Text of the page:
Yesterday I attended a meeting of the Committee of Regions in Brussels. Organised by Age Platform Europe, the auditorium was packed with enthusiastic local and regional government officials representing around 300 municipalities, towns and cities from across Europe.
We learned about imaginative projects designed to match the needs of ageing communities to the mutual benefit of local businesses and solution providers.
Considering the diverse geographic, political and cultural background of the delegates it was heartening that general consensus seemed to be along the lines of: As we live longer, our aspirations should be expanding, necessitating new outlets for our skills and creativity in order to stay healthy, active and engaged members of society, long into what is currently termed 'retirement'.
Yet, here we are, two decades into the twenty-first century with popular media still referring to the 'silver tsunami', a doom-laden metaphor coined in the late-twentieth century to describe population ageing.
Maybe it's time to press reset, to redefine the common perception of age to stages of life (study, work, retirement). This wisdom, termed 'chronologism' by sociologist Michael Young, is also rooted in history and has long passed its' sell by date.
Adopting a more agile approach to the way we manage our lives in what author Klaus Schwab has dubbed the 'Era of Digital Transformation' could have a significant impact on our health and wellbeing across the life course. Moreover, 'Agile Ageing', is a trillion-dollar business opportunity which cuts across health, social care and housing; and it is ripe for development.
Neighbourhoods of the Future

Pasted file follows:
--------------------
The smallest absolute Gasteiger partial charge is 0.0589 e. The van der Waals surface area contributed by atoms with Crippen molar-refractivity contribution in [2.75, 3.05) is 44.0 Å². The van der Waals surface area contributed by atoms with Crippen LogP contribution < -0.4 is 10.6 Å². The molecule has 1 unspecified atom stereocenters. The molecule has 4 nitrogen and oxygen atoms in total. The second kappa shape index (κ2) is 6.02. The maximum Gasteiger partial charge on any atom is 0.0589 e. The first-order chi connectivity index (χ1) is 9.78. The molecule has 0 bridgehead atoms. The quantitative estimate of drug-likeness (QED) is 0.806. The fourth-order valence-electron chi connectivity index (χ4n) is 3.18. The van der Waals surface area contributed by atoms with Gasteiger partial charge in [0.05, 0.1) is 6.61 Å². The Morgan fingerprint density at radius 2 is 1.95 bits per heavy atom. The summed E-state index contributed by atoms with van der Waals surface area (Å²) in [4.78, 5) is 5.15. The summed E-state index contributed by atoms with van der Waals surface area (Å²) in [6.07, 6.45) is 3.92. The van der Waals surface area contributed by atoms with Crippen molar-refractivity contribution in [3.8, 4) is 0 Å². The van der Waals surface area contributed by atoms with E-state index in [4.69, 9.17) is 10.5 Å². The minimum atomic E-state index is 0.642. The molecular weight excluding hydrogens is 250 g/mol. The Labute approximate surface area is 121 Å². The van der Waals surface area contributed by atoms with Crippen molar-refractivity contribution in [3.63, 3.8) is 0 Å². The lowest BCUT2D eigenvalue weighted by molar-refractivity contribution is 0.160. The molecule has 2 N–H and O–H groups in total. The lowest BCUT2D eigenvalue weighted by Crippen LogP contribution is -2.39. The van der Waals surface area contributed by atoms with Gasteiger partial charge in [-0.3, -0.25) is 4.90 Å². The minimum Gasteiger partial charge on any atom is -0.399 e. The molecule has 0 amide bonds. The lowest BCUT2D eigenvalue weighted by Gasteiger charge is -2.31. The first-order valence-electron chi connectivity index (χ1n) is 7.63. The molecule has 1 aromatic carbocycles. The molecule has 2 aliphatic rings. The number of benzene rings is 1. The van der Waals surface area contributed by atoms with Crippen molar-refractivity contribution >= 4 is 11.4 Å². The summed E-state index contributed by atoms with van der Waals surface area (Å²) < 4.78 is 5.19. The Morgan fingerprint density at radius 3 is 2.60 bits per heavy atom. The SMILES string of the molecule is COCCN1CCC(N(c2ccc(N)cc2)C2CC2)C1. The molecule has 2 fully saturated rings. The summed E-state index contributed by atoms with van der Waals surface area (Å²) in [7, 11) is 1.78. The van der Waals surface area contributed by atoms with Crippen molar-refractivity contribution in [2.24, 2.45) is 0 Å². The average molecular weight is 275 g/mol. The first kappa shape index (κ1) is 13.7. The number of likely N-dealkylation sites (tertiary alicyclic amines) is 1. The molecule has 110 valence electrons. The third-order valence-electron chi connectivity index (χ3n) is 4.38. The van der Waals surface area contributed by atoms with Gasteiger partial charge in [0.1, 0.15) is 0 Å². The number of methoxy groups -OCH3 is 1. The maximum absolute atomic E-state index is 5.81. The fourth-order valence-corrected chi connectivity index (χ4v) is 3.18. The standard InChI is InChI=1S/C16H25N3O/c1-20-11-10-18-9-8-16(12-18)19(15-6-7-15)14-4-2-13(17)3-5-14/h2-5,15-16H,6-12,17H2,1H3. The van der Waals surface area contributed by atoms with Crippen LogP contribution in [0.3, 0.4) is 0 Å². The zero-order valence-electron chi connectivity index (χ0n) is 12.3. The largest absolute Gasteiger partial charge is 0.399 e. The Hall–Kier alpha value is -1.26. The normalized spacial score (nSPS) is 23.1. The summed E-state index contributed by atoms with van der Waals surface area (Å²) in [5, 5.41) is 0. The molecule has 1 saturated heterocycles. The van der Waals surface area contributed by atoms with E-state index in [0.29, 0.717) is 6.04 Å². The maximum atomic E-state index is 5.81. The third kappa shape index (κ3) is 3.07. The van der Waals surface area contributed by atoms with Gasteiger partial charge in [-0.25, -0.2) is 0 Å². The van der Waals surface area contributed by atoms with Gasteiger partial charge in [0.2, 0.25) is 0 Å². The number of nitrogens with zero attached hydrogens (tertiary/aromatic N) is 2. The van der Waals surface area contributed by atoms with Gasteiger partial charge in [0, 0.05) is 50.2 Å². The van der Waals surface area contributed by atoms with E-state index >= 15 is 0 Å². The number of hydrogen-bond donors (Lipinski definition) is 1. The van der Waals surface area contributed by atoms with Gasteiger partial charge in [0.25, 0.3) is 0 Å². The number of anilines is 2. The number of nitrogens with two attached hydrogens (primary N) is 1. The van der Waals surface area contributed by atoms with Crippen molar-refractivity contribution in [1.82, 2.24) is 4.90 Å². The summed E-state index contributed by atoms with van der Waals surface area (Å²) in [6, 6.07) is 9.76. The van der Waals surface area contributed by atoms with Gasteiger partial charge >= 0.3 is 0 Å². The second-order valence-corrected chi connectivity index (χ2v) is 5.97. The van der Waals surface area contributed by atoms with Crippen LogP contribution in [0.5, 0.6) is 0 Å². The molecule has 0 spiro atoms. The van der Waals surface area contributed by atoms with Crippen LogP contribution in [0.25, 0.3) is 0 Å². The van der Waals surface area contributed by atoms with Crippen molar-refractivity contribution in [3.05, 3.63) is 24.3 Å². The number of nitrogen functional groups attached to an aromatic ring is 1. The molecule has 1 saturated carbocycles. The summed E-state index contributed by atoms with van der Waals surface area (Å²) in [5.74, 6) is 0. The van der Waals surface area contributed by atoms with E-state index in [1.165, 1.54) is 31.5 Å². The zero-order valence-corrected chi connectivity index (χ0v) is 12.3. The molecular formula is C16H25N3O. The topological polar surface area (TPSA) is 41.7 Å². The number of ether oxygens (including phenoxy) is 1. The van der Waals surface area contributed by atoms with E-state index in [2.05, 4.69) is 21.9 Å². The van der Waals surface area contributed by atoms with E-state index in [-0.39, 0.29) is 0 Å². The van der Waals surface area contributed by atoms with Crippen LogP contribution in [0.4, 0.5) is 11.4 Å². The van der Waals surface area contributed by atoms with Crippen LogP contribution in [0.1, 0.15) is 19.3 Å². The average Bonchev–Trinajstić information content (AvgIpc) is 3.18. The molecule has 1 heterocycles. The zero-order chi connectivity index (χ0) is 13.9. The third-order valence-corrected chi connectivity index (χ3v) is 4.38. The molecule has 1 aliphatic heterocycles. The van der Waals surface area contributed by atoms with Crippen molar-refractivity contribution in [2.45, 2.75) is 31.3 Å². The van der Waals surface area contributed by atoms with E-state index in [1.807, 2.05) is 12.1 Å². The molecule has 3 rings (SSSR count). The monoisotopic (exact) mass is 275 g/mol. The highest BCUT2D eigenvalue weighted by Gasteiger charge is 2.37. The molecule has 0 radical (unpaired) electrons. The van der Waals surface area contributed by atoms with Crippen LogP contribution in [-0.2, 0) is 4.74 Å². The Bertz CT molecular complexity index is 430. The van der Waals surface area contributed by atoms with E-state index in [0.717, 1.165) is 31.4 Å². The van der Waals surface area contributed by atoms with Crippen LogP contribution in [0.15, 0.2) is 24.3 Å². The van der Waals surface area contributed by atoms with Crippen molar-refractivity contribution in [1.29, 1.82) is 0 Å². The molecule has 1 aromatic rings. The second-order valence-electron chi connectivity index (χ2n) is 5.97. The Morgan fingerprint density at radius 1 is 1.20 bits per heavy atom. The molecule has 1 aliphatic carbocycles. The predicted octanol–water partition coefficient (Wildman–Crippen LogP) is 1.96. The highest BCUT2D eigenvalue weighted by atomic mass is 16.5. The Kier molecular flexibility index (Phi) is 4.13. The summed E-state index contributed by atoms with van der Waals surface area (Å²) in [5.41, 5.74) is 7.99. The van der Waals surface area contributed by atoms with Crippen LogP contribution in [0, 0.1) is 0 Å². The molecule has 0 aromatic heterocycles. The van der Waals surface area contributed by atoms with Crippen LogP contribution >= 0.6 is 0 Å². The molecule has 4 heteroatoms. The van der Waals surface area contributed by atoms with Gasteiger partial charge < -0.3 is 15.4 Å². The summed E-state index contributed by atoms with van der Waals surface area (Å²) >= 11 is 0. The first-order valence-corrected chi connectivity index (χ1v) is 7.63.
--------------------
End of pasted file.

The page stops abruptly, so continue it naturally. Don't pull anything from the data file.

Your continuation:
Earlier this year the Agile Ageing Alliance (AAA) published a white paper: Neighbourhoods of the Future- Better Homes for Older Adults - which concludes that a new breed of Cognitive Home could have a transformative effect on how we age. Facilitated by innovations in technology, business and service models, our homes could empower us to enjoy more meaningful, creative and independent lives well into old age; radically transforming our relationship with public services; creating new opportunities for learning and social engagement; leading to a reduction in the financial burden on State and citizens.
Our homes are getting smarter through basic innovations such as smart meters and smart speakers, but this is just the beginning. Digital technologies, digital infrastructure and data production are already revolutionising our lives in so many ways and it won't be too long before they are integral to our homes, enriching our lives and the lives of our friends and loved ones; facilitating a greater degree of interaction and communication, personalised support and preventative care, and enabling health and human services to be delivered remotely.
In truth, there's a whole new phase of life up for grabs which nobody has catered for. Now, with the convergence of potentially game changing assistive technologies we have a golden opportunity to rethink the outlook for ageing populations and provide a much needed boost to the Silver Economy.
A 21st Century Cooperative
The big question is who will own our homes and of course the data we generate? For entrepreneurs and startups this is a fantastic business opportunity. But, to challenge the status quo I believe we need to rethink the development model. Why not involve public funders, SMEs, academic researchers and investors in a more equitable partnership with corporates, the stakeholders best qualified to create sustainable brands?
By investing in a cooperative for the 21st Century, in a spirit of open innovation and collaboration, corporate mentors will be able to tap into a fresh stream of passionate, innovative and potentially disruptive talent, while the SME gains access to a global ecosystem, assets, expertise and confidence.
If we don't act, business as usual will see the more aggressive US tech giants establishing proprietary platforms and hoovering up promising incumbents, which will make it extremely difficult for European businesses to prosper thereafter. The land grab has started with the likes of Amazon, Google and Apple sizing up healthcare and the connected home, with voice activated products like Amazon Echo and Google Home making the early running.
We have been warned.
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Image: Ian Spero with permission for use